© 2018 by #BlackMentalHealthMatters

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This page is dedicated to the questions I've received from visitors, site members, and social media friends regarding mental health. If you have a question you'd like answered, contact me through email, text, or any of my social media platforms listed under the "Contact" page.

Q: What elements are responsible for African Americans' dismissive attitude toward mental health?

A: I believe there are a lot of factors that play into why we don't take mental health seriously. One of the biggest in my opinion goes back to slavery and how our ancestors were forced to be strong and take whatever came at them. They developed a pattern of behaviors that includes being reserved about their emotions and not expressing them in healthy ways. This is still an issue today, as many of us are taught to "suck it up" and be grateful for what we have. For this reason, the community as a whole is either not familiar with or does not acknowledge mental health as a real issue. 

Q: Do you think it's important for therapists to understand the black experience in order to have conversations?

A: I think there's a difference between having conversations and actually attempting to treat someone struggling with their mental health. With that being said, I do think it's important for a therapist to understand and be able to relate to their patient. Therefore, it's hard for them to address an issue with someone's mental health that stems from racial disadvantages and/or experiences with blatant racism. It also makes a patient more comfortable in talking about their issues if they can trust their therapist, which is the only way true progress to be made.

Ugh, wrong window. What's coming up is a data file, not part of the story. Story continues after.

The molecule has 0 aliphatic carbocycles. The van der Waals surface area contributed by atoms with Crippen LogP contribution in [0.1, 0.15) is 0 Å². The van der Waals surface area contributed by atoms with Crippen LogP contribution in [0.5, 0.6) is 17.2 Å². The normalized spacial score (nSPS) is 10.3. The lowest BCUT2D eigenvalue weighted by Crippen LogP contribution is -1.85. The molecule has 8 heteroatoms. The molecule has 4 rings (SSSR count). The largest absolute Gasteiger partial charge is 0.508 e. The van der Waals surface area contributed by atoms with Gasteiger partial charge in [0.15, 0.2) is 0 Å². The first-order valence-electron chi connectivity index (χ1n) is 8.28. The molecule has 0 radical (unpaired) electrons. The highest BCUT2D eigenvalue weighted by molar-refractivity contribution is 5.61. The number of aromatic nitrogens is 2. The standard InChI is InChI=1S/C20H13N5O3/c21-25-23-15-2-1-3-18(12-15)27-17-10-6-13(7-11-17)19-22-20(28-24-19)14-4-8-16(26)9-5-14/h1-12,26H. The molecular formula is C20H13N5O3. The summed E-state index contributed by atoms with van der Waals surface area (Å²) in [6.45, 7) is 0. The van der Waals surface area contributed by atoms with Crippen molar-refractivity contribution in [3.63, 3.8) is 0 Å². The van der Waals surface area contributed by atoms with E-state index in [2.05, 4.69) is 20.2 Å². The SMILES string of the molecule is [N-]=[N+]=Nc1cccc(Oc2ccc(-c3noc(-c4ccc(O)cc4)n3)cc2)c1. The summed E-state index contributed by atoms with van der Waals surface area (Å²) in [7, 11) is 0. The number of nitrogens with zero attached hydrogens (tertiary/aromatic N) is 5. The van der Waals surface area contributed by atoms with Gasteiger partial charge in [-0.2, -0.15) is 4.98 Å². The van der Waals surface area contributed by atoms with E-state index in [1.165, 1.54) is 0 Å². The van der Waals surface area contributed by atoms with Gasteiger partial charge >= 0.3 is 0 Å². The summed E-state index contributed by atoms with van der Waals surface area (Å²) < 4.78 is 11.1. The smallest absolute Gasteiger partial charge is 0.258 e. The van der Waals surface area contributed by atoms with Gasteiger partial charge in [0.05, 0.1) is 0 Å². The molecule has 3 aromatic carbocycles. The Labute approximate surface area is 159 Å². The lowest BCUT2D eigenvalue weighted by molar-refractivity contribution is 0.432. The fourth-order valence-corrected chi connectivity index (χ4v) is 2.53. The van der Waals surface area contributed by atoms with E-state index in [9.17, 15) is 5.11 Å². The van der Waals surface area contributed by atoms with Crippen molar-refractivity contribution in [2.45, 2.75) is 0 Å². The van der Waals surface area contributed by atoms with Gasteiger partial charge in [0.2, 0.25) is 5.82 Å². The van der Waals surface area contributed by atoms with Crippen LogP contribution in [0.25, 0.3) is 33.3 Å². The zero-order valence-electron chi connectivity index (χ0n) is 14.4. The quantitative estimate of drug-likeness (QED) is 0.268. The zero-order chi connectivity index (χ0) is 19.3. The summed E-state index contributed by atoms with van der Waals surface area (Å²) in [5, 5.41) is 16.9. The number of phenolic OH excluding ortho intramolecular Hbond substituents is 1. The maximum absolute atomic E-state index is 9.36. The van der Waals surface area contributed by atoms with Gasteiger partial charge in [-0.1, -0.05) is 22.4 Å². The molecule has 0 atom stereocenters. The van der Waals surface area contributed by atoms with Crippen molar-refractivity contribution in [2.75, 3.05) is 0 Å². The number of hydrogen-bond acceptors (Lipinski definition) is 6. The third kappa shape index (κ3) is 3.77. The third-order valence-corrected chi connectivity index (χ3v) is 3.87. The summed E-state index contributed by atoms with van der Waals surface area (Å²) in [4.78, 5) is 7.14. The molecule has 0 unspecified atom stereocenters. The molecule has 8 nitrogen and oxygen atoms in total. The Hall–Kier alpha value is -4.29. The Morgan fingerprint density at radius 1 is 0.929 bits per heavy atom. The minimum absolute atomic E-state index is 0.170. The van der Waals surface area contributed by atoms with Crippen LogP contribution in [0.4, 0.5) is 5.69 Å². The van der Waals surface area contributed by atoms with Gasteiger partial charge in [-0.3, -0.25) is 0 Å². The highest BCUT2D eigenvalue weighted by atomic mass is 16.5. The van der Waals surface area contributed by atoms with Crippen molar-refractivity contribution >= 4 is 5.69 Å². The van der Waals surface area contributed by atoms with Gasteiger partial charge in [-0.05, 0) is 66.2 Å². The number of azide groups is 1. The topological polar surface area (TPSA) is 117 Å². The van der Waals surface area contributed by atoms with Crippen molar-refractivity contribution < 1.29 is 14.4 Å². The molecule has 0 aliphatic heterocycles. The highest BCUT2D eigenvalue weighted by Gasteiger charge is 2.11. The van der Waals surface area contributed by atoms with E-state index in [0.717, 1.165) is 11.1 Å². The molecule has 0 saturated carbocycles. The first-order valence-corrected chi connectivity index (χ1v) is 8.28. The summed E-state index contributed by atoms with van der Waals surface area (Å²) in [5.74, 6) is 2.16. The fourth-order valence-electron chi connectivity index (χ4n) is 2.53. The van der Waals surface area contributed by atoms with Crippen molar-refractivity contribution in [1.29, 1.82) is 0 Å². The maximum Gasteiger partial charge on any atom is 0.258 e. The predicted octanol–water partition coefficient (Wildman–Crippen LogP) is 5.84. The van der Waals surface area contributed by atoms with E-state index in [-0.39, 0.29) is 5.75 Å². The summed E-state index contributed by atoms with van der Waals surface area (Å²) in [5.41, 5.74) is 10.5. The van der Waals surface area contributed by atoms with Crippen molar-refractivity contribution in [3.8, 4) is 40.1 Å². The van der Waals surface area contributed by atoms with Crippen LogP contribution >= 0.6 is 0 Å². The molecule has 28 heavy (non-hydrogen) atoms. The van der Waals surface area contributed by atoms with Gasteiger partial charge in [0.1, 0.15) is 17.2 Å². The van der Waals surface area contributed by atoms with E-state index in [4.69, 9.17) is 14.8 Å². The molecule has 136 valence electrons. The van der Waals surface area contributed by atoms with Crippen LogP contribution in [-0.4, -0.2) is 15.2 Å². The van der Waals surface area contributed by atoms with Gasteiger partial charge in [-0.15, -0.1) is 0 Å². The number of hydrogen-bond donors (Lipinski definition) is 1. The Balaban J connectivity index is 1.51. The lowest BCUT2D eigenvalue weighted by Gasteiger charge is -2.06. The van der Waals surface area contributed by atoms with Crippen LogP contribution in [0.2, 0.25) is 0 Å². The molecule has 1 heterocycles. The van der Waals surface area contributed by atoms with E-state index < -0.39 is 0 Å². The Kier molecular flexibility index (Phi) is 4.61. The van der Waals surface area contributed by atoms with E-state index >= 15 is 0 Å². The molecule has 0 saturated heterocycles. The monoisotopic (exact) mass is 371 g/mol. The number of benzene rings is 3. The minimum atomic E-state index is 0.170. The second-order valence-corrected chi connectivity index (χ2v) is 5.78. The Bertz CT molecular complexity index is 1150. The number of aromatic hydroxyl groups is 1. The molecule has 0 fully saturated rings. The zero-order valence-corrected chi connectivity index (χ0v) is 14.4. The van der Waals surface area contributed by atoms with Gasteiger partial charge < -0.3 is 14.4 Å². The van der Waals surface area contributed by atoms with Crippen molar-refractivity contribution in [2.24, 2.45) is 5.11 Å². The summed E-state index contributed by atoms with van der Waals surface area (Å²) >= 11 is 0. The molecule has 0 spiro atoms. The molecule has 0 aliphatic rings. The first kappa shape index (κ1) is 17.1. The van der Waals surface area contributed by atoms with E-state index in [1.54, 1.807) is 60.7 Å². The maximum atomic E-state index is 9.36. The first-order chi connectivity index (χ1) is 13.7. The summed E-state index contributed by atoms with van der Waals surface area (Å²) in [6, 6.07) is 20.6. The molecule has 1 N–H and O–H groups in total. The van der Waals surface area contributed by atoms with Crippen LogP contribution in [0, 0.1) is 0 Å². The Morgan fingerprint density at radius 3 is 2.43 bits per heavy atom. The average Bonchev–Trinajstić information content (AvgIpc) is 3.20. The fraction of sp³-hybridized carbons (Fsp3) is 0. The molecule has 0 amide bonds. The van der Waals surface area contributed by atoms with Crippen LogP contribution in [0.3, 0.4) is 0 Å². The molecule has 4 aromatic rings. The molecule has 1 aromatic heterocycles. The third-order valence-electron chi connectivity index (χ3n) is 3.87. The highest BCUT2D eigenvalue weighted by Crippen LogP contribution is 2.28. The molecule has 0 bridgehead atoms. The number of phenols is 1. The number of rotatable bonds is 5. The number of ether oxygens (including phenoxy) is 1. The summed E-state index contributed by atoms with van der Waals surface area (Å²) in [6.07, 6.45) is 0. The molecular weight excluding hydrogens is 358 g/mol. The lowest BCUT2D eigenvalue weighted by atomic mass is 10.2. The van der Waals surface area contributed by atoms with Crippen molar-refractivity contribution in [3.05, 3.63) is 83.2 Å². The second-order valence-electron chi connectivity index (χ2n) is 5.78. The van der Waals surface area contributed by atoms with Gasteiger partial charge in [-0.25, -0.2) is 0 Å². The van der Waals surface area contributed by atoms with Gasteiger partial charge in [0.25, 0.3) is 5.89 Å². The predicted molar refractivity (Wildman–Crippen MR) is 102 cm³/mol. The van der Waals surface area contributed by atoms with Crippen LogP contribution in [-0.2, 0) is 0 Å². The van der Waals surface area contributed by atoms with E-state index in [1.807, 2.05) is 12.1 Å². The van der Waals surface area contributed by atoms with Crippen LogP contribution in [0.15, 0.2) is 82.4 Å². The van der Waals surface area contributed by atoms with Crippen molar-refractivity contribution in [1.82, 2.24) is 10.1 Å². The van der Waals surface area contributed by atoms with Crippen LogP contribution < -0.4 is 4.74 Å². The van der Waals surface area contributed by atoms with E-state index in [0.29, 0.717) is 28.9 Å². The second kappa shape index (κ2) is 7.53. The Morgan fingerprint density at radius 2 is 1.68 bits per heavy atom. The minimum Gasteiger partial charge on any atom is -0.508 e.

Q: What are some tips for dealing with anxiety?

A: First I think it's important to acknowledge it and call it what it is. Anxiety comes in many forms and therefore there is no one-size-fits-all solution to give, but I can certainly share some things that have helped me. It's very important for me to confide in someone I trust. Talking through your emotions with someone else can really help you understand how you're feeling and it's great to release that burden. I also journal, which is my outlet for when I'm feeling too anxious or overwhelmed. When you just don't want to talk to anyone and you feel like all you have is yourself, journaling is my favorite way to organize my thoughts. After I write everything out I go back and reread because it's also a big release of energy. I usually feel relieved after. Finally, I am a sucker for positive affirmations. As corny as it sounds, it really makes a huge difference. Sticking post-it notes full of positive affirmations around my mirror and in my notebooks serves as a constant reminder that I am worthy, I am capable, and I am an overcomer. It may seem silly at first but seeing those reminders really uplifts me and puts me in a much better space. If none of these things work for you, that's okay. Your journey is your journey and your healing does not have to look exactly like mine. With that being said, you can tweak any of my suggestions to your comfortability level and make it your own. I hope this helps!